Pop Culture
Jun 27, 2019, 06:28AM

Deconstructing DeLorean

Entrapped by his ego, the automaker’s tragicomic life was intriguingly dramatic.

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Framing John DeLorean, a mash-up of documentary footage about the automaker—best known today for the appearance of his wheels in Back To The Future—and a re-enactment of scenes from his life, featuring Alec Baldwin as John D., is an interesting exercise in deconstruction.

DeLorean, who died in 2005, was a former General Motors whiz kid responsible for developing the popular GTO muscle car for the previously moribund Pontiac line. An oft-married hipster (he left his first wife for the actress Kelly Harmon, then moved on to supermodel Christine Ferrare—that didn’t last either), he never fit into the staid Detroit culture, was forced out after clashes with upper management, and decided to show them up by starting the eponymous DeLorean Motor Company, featuring the ultra-cool hub-winged vehicle featured in the movie.

But he was a better visionary than businessman. After hiring uber-engineer Bill Collins away from GM, he abruptly dumped him when he relocated his business to Belfast, and brought in former Lotus Car founder Colin Chapman, who was more willing to go along with his sketchy financial schemes, including setting up a Swiss holding company to embezzle $17 million from investors.

But that was the least of his troubles.

In 1982, he made international news after being busted in an FBI sting at a hotel near Los Angeles Airport for allegedly conspiring to buy and distribute 50 tons of cocaine to finance his empire. Caught on videotape declaring that the coke “was better than gold,’’ the case seemed like a slam-dunk.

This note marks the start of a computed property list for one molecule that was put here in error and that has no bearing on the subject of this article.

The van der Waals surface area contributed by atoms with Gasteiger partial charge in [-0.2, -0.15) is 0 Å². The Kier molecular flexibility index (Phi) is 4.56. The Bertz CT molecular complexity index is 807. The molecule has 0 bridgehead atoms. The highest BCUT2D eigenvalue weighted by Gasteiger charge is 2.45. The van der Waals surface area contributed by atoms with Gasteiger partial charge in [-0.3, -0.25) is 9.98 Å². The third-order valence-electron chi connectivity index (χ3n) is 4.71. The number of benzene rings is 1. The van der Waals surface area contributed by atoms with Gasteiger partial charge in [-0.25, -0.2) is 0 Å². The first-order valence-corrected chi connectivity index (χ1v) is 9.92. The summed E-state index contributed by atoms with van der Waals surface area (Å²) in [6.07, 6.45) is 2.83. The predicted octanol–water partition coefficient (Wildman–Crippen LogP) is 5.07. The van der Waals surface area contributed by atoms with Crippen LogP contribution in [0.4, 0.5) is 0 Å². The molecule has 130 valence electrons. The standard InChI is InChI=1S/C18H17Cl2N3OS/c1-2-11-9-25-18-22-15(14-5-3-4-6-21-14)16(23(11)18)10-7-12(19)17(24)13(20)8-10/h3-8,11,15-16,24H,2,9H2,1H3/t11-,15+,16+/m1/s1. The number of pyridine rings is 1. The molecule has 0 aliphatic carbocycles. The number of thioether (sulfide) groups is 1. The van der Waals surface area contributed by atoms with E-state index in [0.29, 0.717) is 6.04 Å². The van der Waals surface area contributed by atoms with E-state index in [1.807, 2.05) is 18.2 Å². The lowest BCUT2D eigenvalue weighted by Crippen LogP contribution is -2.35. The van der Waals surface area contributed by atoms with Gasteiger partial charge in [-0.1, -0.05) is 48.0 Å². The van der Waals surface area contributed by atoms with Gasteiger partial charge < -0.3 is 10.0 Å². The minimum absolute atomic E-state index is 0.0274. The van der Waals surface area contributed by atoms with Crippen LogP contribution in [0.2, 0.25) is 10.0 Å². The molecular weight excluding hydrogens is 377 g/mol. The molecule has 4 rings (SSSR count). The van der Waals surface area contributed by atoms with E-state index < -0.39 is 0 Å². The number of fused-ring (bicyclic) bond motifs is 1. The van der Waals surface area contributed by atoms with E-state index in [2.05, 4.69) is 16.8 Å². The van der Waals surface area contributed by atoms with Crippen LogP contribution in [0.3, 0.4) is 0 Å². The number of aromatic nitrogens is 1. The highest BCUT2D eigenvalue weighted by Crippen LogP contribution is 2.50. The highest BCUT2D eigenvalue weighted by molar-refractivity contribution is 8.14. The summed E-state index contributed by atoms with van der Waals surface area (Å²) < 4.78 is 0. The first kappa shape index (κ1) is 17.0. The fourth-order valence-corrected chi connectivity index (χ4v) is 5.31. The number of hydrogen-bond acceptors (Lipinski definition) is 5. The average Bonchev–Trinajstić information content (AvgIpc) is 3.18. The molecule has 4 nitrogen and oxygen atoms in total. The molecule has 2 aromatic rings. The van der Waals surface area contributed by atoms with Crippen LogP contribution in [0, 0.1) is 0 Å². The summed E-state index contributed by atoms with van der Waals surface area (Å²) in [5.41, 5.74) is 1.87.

But celebrities usually get off in L.A. DeLorean’s lawyer, Howard Weitzman, who later rose to fame in the O.J. Simpson trial, successfully put the government on defense, arguing that his client had been entrapped, however willingly, by the federales.

I covered this for the late Los Angeles Herald Examiner, and saw DeLorean as a corrupt, amoral narcissist, so was prepared to dislike this film if it portrayed him as heroic. To the credit of directors Sheena M. Joyce and Don Argott, they do not. The title is more about the “framing’’ of DeLorean—how we see him through multiple lenses, including his son, Zachary, and daughter Kathryn, who are interviewed for the film, among others—than a condemnation of government tactics.

Then and now, investigators are intent on landing big game, and bigger headlines, but that doesn’t excuse DeLorean’s conduct, or make him a romantic “maverick,’’ as Zachary, living in a self-described “shitty little apartment,” makes clear, as he describes the toll the adventure took on his family.

Baldwin’s participation in the movie is a little strange. His heavily made-up eyebrows look more like former ABC newsman Sam Donaldson and his own misadventures with paparazzi and flight attendants come to mind disconcertingly, though that was surely not the intention. The whole sorry saga—bad boy makes good, then goes bad again—brings to mind other American allegories, a (less sympathetic) Jay Gatsby, or, more to the point, Donald Trump, who conned his way out of the real estate business and into television, then politics.

But John DeLorean had no sugar daddy to bail him out when things headed south. He died in disgrace, still working on yet another sports car pipe dream. The frame didn’t fit, and neither did he.


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